Save the Date

Potential of research recommendations for policy implementation

STOP will be convening a series of stakeholder events over the course of three days (3rd-5th October 2022 in Ljubljana, Slovenia). This final STOP stakeholders conference, ‘Potential of research recommendations for policy implementation’, will draw on the STOP stakeholders work and will focus on the policy opportunities for the implementation of the research recommendations at the EU level and in the EU Member States, whilst also broadening the dissemination to the WHO Euro region countries. Look out for more information in the coming weeks or contact for more information.

Book launch - Health Taxes: Policy and Practice

A new book, Health Taxes: Policy and Practice, published by World Scientific Publishing, was launched in June, aiming to enumerate key health taxes of interest, explore their positive and negative effects, and how these effects are influenced by the design of these taxes and the context in which they are applied. We ask how and where they can be implemented. Critically, the book builds an argument for why policymakers across government should care about health taxes. The book was authored by Imperial’s Centre for Health Economics & Policy Innovation (CHEPI) and the World Health Organization (WHO). Written by leading academics and experts on the subject of health taxes, the book’s release is especially timely in the UK as it follows the release of the National Food Strategy (NFS) in 2021.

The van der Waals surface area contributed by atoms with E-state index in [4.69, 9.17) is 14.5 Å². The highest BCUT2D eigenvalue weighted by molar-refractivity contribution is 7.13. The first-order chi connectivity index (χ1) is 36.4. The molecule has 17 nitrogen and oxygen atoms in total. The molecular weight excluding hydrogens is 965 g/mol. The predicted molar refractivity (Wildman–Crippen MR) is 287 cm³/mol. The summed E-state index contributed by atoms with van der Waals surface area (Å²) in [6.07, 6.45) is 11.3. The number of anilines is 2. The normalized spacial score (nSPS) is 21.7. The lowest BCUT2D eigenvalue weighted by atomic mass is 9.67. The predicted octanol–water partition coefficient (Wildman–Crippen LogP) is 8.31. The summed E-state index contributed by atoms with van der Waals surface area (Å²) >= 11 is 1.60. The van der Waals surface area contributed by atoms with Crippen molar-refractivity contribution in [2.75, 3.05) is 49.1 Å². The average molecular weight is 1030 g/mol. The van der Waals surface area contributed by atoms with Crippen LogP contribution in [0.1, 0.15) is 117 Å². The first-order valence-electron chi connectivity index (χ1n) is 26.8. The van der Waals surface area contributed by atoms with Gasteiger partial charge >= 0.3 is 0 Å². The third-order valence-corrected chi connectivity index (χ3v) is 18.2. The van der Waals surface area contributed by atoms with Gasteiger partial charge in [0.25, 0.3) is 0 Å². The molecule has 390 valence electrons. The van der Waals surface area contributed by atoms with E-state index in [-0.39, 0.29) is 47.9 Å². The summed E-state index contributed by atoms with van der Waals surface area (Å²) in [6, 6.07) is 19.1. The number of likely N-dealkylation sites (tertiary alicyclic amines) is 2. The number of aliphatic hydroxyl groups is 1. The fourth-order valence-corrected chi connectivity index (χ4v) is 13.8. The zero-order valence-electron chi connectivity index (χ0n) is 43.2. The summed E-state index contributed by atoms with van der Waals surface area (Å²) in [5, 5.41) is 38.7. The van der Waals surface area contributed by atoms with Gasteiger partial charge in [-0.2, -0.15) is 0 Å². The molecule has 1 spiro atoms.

The CO-CREATE Dialogue Forum tool has launched!

CO-CREATE, STOP’s sister Horizon 2020 project, has launched the COCREATE Dialogue Forum tool after four years and 20 Dialogue Forums. The Dialogue Forum is designed to connect people across generations and sectors to co-create solutions for a healthier future. As part of the policy development process, young people from around the world were invited to plan and participate in Dialogue Forums to help refine ideas and identify actions. This newly launched tool is based on the learnings of these Dialogues and participants' experiences from around the world.
Tool and video series available here